Issue 165 / October 2006
hp's Workshop: HP's Editor's Choice Awards
The Nola Grand Reference Mk IV
This "statement" design, by Carl Marchisotto, former protégé of Jon Dahlquist, had been evolving in ways that are refinements of the original design, rather than any radical rethinking of the four-tower system. (The two front towers do most of the work, since they contain the four-per-side midbass drivers, the six midrange units, and the nine Raven ribbon tweeters.) The latest change, however, is most striking, since Marchisotto scuttled all its midrange drivers, replacing them with slightly smaller but smoother and faster-sounding units. Oddly enough, the first thing we heard were sonic improvements outside the midrange: The highs from the ribbon tweeters sounded more open, airier, and a bit "sweeter" in the same way that the real thing sounds sweeter in the top octaves. Then we found the lows more focused, righter, and much more of a whole cloth with the rest of the frequency spectrum. The two woofer towers, operating below 40Hz and consisting of four 12-inch ported drivers, had up until now been the Achilles heel of the handsome-to-behold and costly-to-own system. It occurred to me that maybe it was the upgrading of the crossover unit, also part of the Mk IV redesign, that might have made that critical difference at the frequency extremes, since Marchisotto has radically improved the capacitors in the external (and now much larger) crossover chassis and used Nordost wiring (and banana plugs) throughout. Marchisotto says he is now using capacitors in the entirely redesigned and enlarged crossover that are rated at 1200 volts DC (tolerance of one percent), monsters that are four inches long with a two-inch diameter. All the internal wiring is Nordost Valhalla, which is superb in delivering rock-solid lows. Even so, you'll not get the best out of the woofs unless you sock it to them with plenty of power. That has meant, in our case, using a second ASR Emitter H to provide a well-nigh-perfect match and big thrills for the kick-ass-bass crowd, among whose number I sometimes find myself With this system, as currently constituted, if the information is on the disc (be it CD or LP), you will hear it, and hear it as an inherent, continuously flowing part of the original, rather than with the kind of imposed definition that some call "hi-fi." There maybe other "statement" speakers that have the authority of these speakers, but none will surpass the Nola's ability to give you an uncanny sense of being in the space with the performers.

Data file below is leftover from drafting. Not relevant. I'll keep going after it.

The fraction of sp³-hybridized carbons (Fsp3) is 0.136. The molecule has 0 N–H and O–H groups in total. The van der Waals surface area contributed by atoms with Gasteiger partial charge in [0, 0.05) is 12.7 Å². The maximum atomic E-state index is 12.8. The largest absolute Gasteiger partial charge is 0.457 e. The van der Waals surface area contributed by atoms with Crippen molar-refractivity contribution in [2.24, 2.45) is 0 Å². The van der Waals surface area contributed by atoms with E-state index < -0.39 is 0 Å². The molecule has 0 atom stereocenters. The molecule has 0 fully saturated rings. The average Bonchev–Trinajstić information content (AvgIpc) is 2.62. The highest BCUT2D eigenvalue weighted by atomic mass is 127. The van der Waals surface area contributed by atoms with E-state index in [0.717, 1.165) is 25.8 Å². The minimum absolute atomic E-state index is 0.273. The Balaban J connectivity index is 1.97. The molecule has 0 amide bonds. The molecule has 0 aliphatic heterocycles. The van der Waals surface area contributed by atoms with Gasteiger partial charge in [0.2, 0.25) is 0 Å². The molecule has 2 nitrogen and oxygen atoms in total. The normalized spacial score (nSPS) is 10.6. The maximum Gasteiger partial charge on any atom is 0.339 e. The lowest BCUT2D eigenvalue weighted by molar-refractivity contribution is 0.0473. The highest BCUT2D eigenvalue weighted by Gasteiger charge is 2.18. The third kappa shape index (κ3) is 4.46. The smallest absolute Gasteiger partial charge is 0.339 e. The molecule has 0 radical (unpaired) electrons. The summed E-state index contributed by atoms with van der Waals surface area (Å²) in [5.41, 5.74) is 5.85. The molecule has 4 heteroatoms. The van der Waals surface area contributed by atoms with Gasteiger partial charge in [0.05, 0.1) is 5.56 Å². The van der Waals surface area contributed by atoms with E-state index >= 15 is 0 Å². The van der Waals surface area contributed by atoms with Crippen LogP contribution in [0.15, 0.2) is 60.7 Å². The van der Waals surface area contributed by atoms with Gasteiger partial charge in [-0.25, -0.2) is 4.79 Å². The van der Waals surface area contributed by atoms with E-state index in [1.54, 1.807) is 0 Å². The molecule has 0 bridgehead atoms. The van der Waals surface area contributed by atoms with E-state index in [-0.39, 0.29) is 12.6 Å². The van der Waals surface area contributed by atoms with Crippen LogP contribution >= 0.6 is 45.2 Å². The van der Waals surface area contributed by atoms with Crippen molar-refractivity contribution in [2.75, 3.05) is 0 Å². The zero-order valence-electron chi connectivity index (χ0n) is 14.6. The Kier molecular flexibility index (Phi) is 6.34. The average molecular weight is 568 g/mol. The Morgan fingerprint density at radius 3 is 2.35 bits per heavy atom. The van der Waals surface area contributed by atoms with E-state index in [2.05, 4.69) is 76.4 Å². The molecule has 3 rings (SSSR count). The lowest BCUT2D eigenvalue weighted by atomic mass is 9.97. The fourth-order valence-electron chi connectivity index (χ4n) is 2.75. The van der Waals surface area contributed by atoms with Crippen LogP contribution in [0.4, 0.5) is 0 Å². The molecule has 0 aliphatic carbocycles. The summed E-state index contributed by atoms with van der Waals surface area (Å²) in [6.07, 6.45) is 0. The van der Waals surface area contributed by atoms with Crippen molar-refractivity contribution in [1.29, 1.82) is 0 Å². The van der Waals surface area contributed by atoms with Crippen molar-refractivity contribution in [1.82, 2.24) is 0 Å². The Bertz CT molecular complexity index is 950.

Multichannel Playback Gear
Nola Thunderbolt powered subwoofers (four for the .1 channel, one for the center channel)